Published by JABberwocky Literary Agency on October 16 2018
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From the award-winning author of the Dominion of the Fallen series comes a dark retelling of Beauty and the Beast.
In a ruined, devastated world, where the earth is poisoned and beings of nightmares roam the land...
A woman, betrayed, terrified, sold into indenture to pay her village's debts and struggling to survive in a spirit world.
A dragon, among the last of her kind, cold and aloof but desperately trying to make a difference.
When failed scholar Yên is sold to Vu Côn, one of the last dragons walking the earth, she expects to be tortured or killed for Vu Côn's amusement.
But Vu Côn, it turns out, has a use for Yên: she needs a scholar to tutor her two unruly children. She takes Yên back to her home, a vast, vertiginous palace-prison where every door can lead to death. Vu Côn seems stern and unbending, but as the days pass Yên comes to see her kinder and caring side. She finds herself dangerously attracted to the dragon who is her master and jailer. In the end, Yên will have to decide where her own happiness lies—and whether it will survive the revelation of Vu Côn’s dark, unspeakable secrets...
Aliette de Bodard was kind enough to send me an ARC of In The Vanishers’ Palace in exchange for an honest review. I requested it shortly after she did the cover reveal of this amazing book. She promoted it as ‘an f/f retelling of Beauty and the Beast with a dragon’. That, and knowing it was written by Aliette de Bodard was enough for me to want this book.
I’ve been wanting to read more diverse books and In The Vanishers’ Palace has it all. Non-binary characters, Vietnamese culture, a female romance, and all incredibly well-written. The thoughtfulness she’s put into all of these areas is amazing. The characters are introduced with their pronouns as Yên learns them and used comfortably in the rest of the book. She does it naturally and that’s how it should be in real life as well.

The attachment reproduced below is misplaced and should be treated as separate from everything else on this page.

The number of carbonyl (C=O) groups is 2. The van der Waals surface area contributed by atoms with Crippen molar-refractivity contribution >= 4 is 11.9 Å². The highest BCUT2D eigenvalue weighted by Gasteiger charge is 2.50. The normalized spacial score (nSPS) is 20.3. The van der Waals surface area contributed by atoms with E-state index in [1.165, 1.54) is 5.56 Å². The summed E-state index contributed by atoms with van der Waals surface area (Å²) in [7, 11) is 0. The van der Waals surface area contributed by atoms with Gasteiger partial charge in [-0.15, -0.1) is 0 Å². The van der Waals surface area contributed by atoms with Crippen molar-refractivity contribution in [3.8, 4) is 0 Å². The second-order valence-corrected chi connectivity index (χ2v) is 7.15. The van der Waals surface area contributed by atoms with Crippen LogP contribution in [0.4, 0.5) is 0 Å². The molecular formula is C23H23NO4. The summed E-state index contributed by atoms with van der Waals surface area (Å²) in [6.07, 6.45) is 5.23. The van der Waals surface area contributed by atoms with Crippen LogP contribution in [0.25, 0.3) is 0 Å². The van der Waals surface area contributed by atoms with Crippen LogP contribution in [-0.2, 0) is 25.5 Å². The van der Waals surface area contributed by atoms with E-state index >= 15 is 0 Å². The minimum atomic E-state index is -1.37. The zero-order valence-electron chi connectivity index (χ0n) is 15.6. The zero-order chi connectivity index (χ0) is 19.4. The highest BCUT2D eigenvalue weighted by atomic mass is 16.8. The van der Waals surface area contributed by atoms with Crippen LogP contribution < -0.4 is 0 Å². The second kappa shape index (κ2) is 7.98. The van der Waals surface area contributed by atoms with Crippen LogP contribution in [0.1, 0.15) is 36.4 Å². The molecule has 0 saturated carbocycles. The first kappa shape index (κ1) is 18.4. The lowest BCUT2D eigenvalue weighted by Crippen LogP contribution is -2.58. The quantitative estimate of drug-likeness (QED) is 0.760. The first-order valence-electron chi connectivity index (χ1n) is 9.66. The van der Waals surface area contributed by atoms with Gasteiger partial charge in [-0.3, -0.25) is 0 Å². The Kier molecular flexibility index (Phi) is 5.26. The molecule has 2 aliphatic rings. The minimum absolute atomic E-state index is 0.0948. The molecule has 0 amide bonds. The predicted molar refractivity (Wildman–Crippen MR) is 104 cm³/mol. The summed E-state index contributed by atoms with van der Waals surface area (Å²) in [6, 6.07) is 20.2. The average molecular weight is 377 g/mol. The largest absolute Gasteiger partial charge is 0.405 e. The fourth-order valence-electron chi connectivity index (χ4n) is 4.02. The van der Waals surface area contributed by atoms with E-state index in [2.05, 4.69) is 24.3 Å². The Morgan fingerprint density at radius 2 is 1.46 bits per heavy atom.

If you don’t know this is a Beauty and the Beast retelling, you might not recognise it at first. It doesn’t really matter, because the story in itself is an echanting tale. Yên is being taken by a dragon as a payment for a favour, but the attraction between the two was already there before that and Stockholm Syndrome is no longer relevant (as it was in other versions). I only wish to see more of Yên and Vu Côn together and how they’re doing with the transformation into a hospital.
De Bodard always amazes me with how well she integrates Viet culture into her stories. So far I’ve only read parts of The House of Shattered Wings and The Tea Master and the Detective (amazing Sherlock-inspired sci-fi story!), but the love she puts in them is clear. Her research is thourough and she wants correct translations for Viet words. De Bodard is excellent in creating a new world based on existing cultures and places without disregarding their importance. I honestly believe that her stories are magic and that her books will be to me as an adult what Harry Potter was to me as a teenager.